Planning commission documents from San Bernardino outline the fight for medical marijuana rights dating back more than a decade. As our San Bernardino marijuana dispensary lawyers frequently report, it is those businesses and patients that stand and fight for their rights against the unlawful encroachment of the government who have the best chance of prevailing in the end.
San Bernardino officials will meet Thursday for a hearing to adopt an amendment banning dispensaries.
California voters passed the Compassionate Use Act in 1996. For those of you keeping score at home, that’s nearly 15 years ago. Teenagers preparing to get their driver’s license were not yet born when medical marijuana was not legal in California. The Compassionate Use Act was clarified by the Medical Marijuana Program Act of 2004.
Still, San Bernardino County and the San Bernardino County sheriff’s office sued in 2006, challenging the CUA and MMP as a violation of the federal Controlled Substances Act of 1970 — marijuana is still illegal under federal law.
Both the trial court and appeal court upheld the legality of California’s medical marijuana law. The California Supreme Court and the U.S. Supreme Court both declined to hear the case.
And, since San Bernardino County decided to challenge state law instead of complying with it, it did not even bother to institute Medical Marijuana Identification Cards until June 2009. Meanwhile, the planning commission notes medical marijuana dispensaries “proliferated in varying degrees in jurisdictions that have actively accommodated California medical marijuana laws.”
In other words, dispensaries served patients in communities that did not spend tax dollars violating state law.
Meanwhile, not ones to let a series of resounding losses in court stop them from spending more tax dollars to fight the laws of their own state, the San Bernardino Board of Supervisors adopted its “Urgency Interim Ordinance 4083” in June of 2009. Having lost in court, the county still issued a “temporary moratorium” on issuing permits to medical marijuana dispensaries. Ostensibly, the reason was to permit staff to review possible amendments to the development code.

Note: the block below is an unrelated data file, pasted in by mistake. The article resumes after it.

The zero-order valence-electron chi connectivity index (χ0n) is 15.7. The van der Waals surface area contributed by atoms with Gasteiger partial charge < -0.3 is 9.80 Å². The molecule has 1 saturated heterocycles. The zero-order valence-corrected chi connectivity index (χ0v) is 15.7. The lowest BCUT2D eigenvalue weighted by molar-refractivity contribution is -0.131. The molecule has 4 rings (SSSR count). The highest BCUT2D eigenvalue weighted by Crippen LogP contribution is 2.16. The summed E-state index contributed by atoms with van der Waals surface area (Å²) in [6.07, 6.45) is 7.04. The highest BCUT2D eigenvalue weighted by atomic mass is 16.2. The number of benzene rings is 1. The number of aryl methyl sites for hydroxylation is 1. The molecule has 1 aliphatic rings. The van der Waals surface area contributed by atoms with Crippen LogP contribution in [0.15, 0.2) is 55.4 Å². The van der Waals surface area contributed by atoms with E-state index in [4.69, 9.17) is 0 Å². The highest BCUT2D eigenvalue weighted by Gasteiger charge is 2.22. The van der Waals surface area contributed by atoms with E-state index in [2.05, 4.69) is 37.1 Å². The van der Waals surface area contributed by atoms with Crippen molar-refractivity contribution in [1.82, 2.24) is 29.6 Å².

Supervisors are busy, after all, and 10 years was apparently not enough time. What the county is really up to is looking at using zoning and development laws to effectively eliminate a dispensary’s ability to achieve compliance. (These outright bans are also being successfully challenged by medical marijuana defense lawyers in Los Angeles and elsewhere).
Never ones to act when delay is possible, the “Urgency interim ordinance” was extended in August 2009 and again in June 2010. Further extensions are not permitted under California law so we can be sure the politicians are fixing to act, even if it’s wrong.
San Bernardino officials note they have been holding lots of meetings on the issues, gathering input, etc. The term “stakeholders” was likely used at least once. During these meetings staff claims to have found an increase in crime has resulted from permitting medical marijuana facilities to operate. At right you see a graph from the California Department of Justice that shows the downward trend of both violent crime and property crime over the last two decades.
Now county officials contend the development code does not permit medical marijuana dispensaries because it states “any use not specifically allowed shall be prohibited.”
We wonder if it permits Internet Cafes.
The CANNABIS LAW GROUP is representing more than a dozen dispensaries in lawsuits over local city and county ordinances in Los Angeles and the surrounding area. Call 714-937-2050 for a confidential consultation to discuss your rights.